The Hitman’s Wife’s Bodyguard is lazy, cliched and filled with stereotypical one-note characters and action sequences that are edited in a messy way. Admittedly, it doesn’t take itself seriously or pretend to be anything more than it is – a mindless popcorn flick – so remember to switch your brain off at the door.

In cinemas now

Rating: 2 out of 5.

Pokémon: Detective Pikachu – Film Review

Given how nerdy I can be, you might be quite shocked to learn that I did not grow up a Pokémon fan – I didn’t trade cards, I didn’t play the video games or Pokémon Go and I haven’t watched any of the shows and films. Detective Pikachu is my first real Pokémon experience and I’m here to tell you that newbies can enjoy it too.

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Top Cinema Releases in May

It’s the start of May tomorrow which means it’s time to look ahead to the films I’m excited to see over the next month – and there are loads to choose from. Here are my top picks!

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Deadpool 2: Film Review

Big shocker: I wasn’t the biggest fan of the original Deadpool. I liked it just fine, but people started freaking out and saying how awesome it was and I just didn’t get it. That’s why I didn’t go in with the greatest expectations for the sequel – and I was right. It is, again, just fine, but not as good as the first.

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Top films for May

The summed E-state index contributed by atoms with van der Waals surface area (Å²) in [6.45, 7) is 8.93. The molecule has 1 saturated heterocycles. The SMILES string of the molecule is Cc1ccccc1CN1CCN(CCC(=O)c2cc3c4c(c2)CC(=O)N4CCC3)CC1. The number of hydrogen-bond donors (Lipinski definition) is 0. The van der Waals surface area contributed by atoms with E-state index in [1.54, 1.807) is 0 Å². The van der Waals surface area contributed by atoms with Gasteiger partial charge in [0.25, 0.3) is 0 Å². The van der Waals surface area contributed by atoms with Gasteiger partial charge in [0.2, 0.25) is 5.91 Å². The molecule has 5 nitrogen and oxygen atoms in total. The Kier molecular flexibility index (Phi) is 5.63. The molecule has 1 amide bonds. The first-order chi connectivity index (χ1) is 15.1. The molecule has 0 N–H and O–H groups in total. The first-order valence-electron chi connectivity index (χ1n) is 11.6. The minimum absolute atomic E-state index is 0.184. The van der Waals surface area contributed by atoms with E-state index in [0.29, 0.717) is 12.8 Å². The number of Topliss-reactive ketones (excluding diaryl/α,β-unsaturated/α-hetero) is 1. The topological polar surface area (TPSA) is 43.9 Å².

It’s the start of the month which means it’s time to look ahead to all the wonderful cinema releases coming our way in May. Here are my top picks:

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The Hitman’s Bodyguard: Film Review 

The Hitman’s Bodyguard is one of those films that are so difficult to review because you just don’t know what to make of it. It is so thoroughly inconsistent – great one minute and really bad the next – that is really is a headscratcher.

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Life (2017): Film Review

When Life was first announced, I groaned because the sci-fi genre has been done to death recently and I didn’t think we needed a new space movie. It isn’t original by any means but it is still a very enjoyable and seriously intense thriller.

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Golden Globes nominations 2017: The comedy/musical section is obsolete


The Golden Globe nominations came out today and you can read the full list here. The reason the Golden Globes annoy me is because they divide all the acting categories between drama and musical/comedy and frankly, there hasn’t been enough awards-worthy roles in the latter so it’s been filled with some questionable entries. Surely it’s time to just combine all the movie acting categories?

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Criminal: Film Review

Kevin Costner’s latest action thriller is batshit crazy and unintentionally hilarious but so completely entertaining, mostly at its own expense.